Skip to main content

Bug Tracker

Side navigation

#3858 closed bug (wontfix)

Opened January 15, 2009 04:29AM UTC

Closed January 19, 2009 09:17PM UTC

Last modified March 14, 2012 10:57PM UTC

weird jQuery 1.3 ajax difference in behavior

Reported by: shadedecho Owned by: flesler
Priority: major Milestone: 1.3.1
Component: ajax Version: 1.3
Keywords: ajax flxhr Cc:
Blocked by: Blocking:

First, let me say a big congrats to all the jQuery devs for their excellent work on jQuery 1.3 (and happy third birthday!). I'm very excited about this release.

I've noticed a problem with some of my jQuery ajax code when going from 1.2.6 to 1.3. I've got two URL's which demonstrate the different behavior.

Moreover, the difference in behavior seems to be related to what domain is in the address bar. So, to test and demonstrate this, I've set it up so the following URL's can be visited each with two different domains, so you can see the different behavior just based on the browser address bar domain (page-domain).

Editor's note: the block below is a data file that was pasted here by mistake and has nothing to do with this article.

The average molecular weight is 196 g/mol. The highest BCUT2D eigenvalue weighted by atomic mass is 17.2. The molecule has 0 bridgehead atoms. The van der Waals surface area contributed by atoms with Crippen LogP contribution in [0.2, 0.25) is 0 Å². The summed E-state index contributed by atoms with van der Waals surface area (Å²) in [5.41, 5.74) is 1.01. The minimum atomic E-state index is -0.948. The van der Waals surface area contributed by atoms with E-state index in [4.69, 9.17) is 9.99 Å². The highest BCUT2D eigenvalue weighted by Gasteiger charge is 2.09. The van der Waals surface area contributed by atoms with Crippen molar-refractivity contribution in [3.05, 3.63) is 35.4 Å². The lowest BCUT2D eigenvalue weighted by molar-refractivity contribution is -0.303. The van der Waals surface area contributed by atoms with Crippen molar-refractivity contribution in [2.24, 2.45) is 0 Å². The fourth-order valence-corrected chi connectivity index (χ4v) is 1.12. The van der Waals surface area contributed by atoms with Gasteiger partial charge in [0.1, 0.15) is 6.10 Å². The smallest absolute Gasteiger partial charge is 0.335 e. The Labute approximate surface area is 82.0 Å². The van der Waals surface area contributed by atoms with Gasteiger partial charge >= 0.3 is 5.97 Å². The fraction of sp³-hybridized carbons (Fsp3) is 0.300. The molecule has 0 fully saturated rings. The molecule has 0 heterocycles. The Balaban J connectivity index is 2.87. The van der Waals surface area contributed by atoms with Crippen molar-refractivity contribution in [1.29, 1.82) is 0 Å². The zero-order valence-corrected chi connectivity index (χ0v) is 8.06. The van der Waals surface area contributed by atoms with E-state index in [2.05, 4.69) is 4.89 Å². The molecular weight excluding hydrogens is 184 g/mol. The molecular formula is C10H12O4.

These examples exploit substituting in flXHR ( as a replacement XHR object (means it speaks the same API), and so it shouldn't be a problem with it speaking that API wrongly or not being adapted properly. (1.2.6-patched, works) (1.2.6-patched, works) (1.3, works) (1.3, fails! the request fails silently and never finishes).

Now, I know that the temptation will be to say this is something with flXHR misbehaving (what I assumed at first), but consider that all 4 URL's above use the exact same version of flXHR (and everything else), and the only thing that changes from success and causes the failure between the 2nd URL (which works) and the 4th URL (which fails) is jQuery 1.2.6 versus 1.3. Also, notice that the 3rd URL works with jQuery 1.3.